My friend Marcos believes that stop signs are optional.
My friend Marcos has hit more parking meters than it’s humanly possible (I think he hits them on purpose by now. A way of liberating stress, maybe?).
My friend Marcos does not understand turn signals.
If you are like my friend Marcos, you need SR-22 Insurance.
Your state Department of Motor Vehicles may require you to file an SR-22 if:
- You’ve caused an accident while driving without car insurance
- You’ve been convicted of DUI, DWI or another serious moving violation
- You’ve had one or more traffic-related offenses
- You’ve gotten too many traffic tickets in a short time (three or more speeding tickets within six months)
- You are simply a reckless driver (like my friend Marcos)
But wait, isn’t SR-22 insurance? Not exactly.
An SR-22 Insurance or Certificate of Financial Responsibility is not an insurance policy, but rather a form that is filed with the state on behalf of people who’ve had traffic violations resulting in a suspended license. If this rings a bell, you are considered a high-risk driver and must follow state guidelines to have your driving privileges reinstated.
If you’ve been ordered to file an SR-22 form, you must have the minimum personal liability and property liability coverage required by your state, so the first thing you should do is talk to an insurance agent. If necessary, an insurance agent can assist you in processing a change in your insurance, as well as the SR-22 form. If you live in Florida or Virginia, you probably need to request an FR-44, instead.
After you fill out the form, be careful to not let your coverage lapse because the insurance company is legally required to inform the state, which could potentially cause you to get your driving license suspended or even revoked.
SR-22’s are usually required for a minimum of three years and—as noted above—you need to maintain your coverage. Some insurance companies may offer automatic renewals to ensure that your form remains active. Also, if you happen to commit another violation or are involved in a situation that might require filing an SR-22 form within the initial mandated period, you may be required to file your SR-22 for longer.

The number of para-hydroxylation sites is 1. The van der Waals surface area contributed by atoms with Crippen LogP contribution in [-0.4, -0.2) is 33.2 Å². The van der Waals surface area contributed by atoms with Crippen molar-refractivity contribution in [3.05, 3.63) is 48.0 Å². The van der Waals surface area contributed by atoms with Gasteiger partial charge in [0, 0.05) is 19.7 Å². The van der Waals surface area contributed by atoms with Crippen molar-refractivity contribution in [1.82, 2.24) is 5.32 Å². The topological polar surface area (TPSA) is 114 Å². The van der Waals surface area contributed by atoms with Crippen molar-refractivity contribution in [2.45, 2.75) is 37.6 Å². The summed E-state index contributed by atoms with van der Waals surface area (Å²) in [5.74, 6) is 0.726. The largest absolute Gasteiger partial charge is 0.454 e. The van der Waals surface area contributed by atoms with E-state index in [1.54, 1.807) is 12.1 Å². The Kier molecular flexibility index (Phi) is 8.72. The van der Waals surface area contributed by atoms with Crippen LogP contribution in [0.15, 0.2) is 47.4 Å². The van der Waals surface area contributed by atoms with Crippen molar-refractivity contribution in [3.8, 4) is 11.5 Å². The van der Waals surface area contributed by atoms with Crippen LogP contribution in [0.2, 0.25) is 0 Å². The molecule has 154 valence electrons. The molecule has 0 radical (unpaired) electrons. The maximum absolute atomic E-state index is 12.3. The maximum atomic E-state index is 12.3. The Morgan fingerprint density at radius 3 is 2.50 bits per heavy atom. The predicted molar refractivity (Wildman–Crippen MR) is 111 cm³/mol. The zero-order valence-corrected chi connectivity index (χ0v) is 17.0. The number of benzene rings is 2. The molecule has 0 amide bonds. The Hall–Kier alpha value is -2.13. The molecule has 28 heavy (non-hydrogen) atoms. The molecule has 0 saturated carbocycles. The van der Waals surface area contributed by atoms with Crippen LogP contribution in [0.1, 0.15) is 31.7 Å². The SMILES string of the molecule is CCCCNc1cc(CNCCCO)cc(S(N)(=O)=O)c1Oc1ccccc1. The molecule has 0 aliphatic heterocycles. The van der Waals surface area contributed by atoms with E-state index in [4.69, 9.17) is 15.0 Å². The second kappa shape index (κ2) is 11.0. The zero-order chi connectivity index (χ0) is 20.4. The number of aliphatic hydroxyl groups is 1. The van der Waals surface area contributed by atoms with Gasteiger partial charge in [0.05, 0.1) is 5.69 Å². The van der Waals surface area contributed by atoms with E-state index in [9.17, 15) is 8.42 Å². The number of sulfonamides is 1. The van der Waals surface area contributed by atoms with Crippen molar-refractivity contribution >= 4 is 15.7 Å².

How much does an SR-22 cost? The simple answer is: it depends. Prices vary from state to state and from person to person. On top of that, each insurance provider will charge its own fees, but in most states you could be looking at a cost of $15 to $35 for filing and renewing your SR-22 form. The filing fee is a one-time charge so you won’t have to pay the filing fee for each renewal. However, you will have to pay more if you allow your policy to lapse.
Keep in mind that not all insurance companies are licensed to issue the SR-22 form or willing to issue a policy to high-risk drivers. We recommend that you familiarize yourself with the different state laws and variables that can affect your premium and call several insurance companies for a quote. Also, you can find a full listing of the state laws with regards to the SR-22 by visiting your state DMV or insurance website, which will also detail how much insurance you must have in order to get the certificate in your state.
Editor’s Note: The opinions expressed in this article are those of the author.
Photo attribution: Tumisu (pixabay.com)